Palms sweaty, heart racing, face flushed. You’re in front of a crowd at work again, and it’s terrifying.
Public speaking is our most common fear, according to psychology researchers, and things have only gotten weirder after years spent in the protective cocoon of Zoom. Facing just our monitors, and maybe an audience count ticking up in the corner, we read from our notes and became reliant on elaborate setups and crutches (filters, Post-its peeking over the screen).
Even those who’ve managed to avoid it for months—keeping meetings virtual, heading out of town this summer—are on the hook now. Many recently scored promotions, and are now returning to oratory responsibilities they didn’t have before. Fall conferences are back on, as are blowout weddings where the happy couple would like you to give a toast. And that crowd, man. They’re tough.
“Nobody wants to take the trouble to come in and see you read from your notes,” says public-speaking coach
“You can just email them if that’s what you’re going to do.”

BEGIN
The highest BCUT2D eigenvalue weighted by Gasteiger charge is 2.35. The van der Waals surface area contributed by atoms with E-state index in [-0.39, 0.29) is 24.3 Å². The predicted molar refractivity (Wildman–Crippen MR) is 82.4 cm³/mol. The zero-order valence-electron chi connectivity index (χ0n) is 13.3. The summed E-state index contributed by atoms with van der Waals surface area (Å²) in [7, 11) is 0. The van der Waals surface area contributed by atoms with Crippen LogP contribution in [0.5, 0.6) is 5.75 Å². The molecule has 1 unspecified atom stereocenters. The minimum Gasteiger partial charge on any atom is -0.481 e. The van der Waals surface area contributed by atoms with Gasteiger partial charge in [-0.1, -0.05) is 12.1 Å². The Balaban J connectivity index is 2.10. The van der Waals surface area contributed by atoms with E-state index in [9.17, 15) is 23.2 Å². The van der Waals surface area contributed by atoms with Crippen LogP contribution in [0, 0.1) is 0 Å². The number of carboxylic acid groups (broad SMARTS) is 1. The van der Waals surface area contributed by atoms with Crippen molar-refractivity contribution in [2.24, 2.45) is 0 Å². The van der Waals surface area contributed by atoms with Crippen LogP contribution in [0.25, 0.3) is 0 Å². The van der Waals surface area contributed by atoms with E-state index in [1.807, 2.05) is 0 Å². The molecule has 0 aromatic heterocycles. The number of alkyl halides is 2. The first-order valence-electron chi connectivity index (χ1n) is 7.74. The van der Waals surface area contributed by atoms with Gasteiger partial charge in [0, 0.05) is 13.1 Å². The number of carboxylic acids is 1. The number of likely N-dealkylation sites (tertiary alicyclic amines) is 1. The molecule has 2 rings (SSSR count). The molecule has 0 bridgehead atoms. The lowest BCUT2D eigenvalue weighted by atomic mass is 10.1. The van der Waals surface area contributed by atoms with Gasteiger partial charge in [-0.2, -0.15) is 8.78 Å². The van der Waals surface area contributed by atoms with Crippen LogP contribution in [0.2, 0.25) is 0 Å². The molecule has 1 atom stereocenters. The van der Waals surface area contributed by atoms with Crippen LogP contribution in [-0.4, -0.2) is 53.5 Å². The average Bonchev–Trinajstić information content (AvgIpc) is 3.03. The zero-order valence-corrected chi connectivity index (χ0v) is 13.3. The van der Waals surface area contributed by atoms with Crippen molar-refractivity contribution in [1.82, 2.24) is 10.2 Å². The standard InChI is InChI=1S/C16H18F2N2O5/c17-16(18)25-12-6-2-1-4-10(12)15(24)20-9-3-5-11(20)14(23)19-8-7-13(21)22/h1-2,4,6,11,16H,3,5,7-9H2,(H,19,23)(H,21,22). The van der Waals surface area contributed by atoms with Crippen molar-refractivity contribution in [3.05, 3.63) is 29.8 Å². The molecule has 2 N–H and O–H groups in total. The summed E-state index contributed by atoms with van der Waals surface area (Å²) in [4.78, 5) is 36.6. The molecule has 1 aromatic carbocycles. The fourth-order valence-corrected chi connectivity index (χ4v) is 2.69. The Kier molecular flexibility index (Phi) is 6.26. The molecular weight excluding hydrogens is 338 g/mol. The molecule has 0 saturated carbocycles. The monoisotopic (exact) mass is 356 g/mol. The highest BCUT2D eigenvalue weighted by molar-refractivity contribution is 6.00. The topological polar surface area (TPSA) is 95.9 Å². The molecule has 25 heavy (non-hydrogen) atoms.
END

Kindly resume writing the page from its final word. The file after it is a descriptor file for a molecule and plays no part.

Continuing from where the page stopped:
Your ability to communicate to a group can affect the trajectory of your career, Ms. Smith says, prompting others to view you as a leader—or not.
The good news: You can get better. You can get braver. You can stop telling circuitous stories with no point and blurting out off-color jokes to hide your nerves.
Rule number one is to consider your audience, says
who teaches strategic communication at the Stanford Graduate School of Business. Everything you say and do should start with this question: What do the people listening to you need? What do you want them to know, feel and do after watching you?